Brexit is a nail in the high-street bank’s coffin
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Opinion

Brexit is a nail in the high-street bank’s coffin

Branch closures in the name of digitalization, on top of wider woes in the retail sector, could exacerbate the kind of community breakdown that led to Brexit.

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Opening a letter from Santander recently, for a moment I get a sense of the kind of popular outrage directed against London and its financial industry – even though the latter benefits me more than most.

My local bank branch, it seems, is closing.

I am subject to one of about 140 UK branch closures, about a fifth of the network, that Santander announced in January.

I picture the kind of boarded-up shopfront that is becoming all too familiar in the British high street. It’s a sad sight that will become more normal, I reflect, as the UK’s toxic political environment weighs more heavily on the economy and business investment: even if we avoid a disastrous no-deal Brexit.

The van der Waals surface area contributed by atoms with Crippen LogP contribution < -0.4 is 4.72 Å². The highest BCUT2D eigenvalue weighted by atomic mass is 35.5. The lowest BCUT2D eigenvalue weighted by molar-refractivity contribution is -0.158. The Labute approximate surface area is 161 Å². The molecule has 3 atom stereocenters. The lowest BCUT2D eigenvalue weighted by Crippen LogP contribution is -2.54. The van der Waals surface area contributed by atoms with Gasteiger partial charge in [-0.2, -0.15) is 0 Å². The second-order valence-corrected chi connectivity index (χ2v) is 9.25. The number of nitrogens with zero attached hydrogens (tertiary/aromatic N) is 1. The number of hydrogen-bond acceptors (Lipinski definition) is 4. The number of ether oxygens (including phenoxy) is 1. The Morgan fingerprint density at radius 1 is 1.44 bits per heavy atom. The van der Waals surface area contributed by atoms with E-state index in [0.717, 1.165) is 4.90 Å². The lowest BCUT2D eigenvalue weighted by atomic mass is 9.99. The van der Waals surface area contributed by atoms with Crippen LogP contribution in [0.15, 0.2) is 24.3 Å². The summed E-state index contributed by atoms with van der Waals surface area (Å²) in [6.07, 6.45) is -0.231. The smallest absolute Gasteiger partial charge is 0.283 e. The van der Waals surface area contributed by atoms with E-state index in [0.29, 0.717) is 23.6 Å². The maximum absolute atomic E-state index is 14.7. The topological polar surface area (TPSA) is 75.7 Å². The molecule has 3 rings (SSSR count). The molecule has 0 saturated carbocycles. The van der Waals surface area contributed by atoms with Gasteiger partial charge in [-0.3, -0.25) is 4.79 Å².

The rage soon switches back to our politicians.

The next news I see is that shares are plummeting in Metro Bank. This is the challenger whose strategy is supposed to be a rare source of hope for those who want branches to remain a cornerstone of banks’ consumer businesses.

Metro’s sell-off is down to an accounting error over risks in its loan book, but also because of stubbornly low interest margins: made worse by a mortgage market now suffering from Brexit.




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